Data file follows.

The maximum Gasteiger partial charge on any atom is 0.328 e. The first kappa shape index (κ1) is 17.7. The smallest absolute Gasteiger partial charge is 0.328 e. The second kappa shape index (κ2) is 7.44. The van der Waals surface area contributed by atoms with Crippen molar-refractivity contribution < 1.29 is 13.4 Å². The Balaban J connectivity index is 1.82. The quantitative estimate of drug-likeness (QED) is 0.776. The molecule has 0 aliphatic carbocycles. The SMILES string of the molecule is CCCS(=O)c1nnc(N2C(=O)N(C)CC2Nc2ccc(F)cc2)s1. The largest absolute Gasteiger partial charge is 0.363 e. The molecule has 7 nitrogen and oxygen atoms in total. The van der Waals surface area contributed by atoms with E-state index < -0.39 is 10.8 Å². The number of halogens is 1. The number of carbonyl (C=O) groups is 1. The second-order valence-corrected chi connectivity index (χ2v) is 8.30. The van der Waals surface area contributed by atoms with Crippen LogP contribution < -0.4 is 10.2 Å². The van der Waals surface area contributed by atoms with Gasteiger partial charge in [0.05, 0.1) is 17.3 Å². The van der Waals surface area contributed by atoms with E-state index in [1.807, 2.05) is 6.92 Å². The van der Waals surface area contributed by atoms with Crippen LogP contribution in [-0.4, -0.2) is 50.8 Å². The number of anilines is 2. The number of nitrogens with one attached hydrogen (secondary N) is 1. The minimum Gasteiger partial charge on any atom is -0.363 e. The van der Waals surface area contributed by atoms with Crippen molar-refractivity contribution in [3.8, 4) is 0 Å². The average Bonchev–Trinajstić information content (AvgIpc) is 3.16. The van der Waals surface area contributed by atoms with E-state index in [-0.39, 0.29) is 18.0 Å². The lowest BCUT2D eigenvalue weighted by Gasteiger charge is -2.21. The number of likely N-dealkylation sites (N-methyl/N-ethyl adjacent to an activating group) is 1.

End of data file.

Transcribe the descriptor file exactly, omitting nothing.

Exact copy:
The maximum Gasteiger partial charge on any atom is 0.328 e. The first kappa shape index (κ1) is 17.7. The smallest absolute Gasteiger partial charge is 0.328 e. The second kappa shape index (κ2) is 7.44. The van der Waals surface area contributed by atoms with Crippen molar-refractivity contribution < 1.29 is 13.4 Å². The Balaban J connectivity index is 1.82. The quantitative estimate of drug-likeness (QED) is 0.776. The molecule has 0 aliphatic carbocycles. The SMILES string of the molecule is CCCS(=O)c1nnc(N2C(=O)N(C)CC2Nc2ccc(F)cc2)s1. The largest absolute Gasteiger partial charge is 0.363 e. The molecule has 7 nitrogen and oxygen atoms in total. The van der Waals surface area contributed by atoms with E-state index < -0.39 is 10.8 Å². The number of halogens is 1. The number of carbonyl (C=O) groups is 1. The second-order valence-corrected chi connectivity index (χ2v) is 8.30. The van der Waals surface area contributed by atoms with Crippen LogP contribution < -0.4 is 10.2 Å². The van der Waals surface area contributed by atoms with Gasteiger partial charge in [0.05, 0.1) is 17.3 Å². The van der Waals surface area contributed by atoms with E-state index in [1.807, 2.05) is 6.92 Å². The van der Waals surface area contributed by atoms with Crippen LogP contribution in [-0.4, -0.2) is 50.8 Å². The number of anilines is 2. The number of nitrogens with one attached hydrogen (secondary N) is 1. The minimum Gasteiger partial charge on any atom is -0.363 e. The van der Waals surface area contributed by atoms with Crippen molar-refractivity contribution in [3.8, 4) is 0 Å². The average Bonchev–Trinajstić information content (AvgIpc) is 3.16. The van der Waals surface area contributed by atoms with E-state index in [-0.39, 0.29) is 18.0 Å². The lowest BCUT2D eigenvalue weighted by Gasteiger charge is -2.21. The number of likely N-dealkylation sites (N-methyl/N-ethyl adjacent to an activating group) is 1.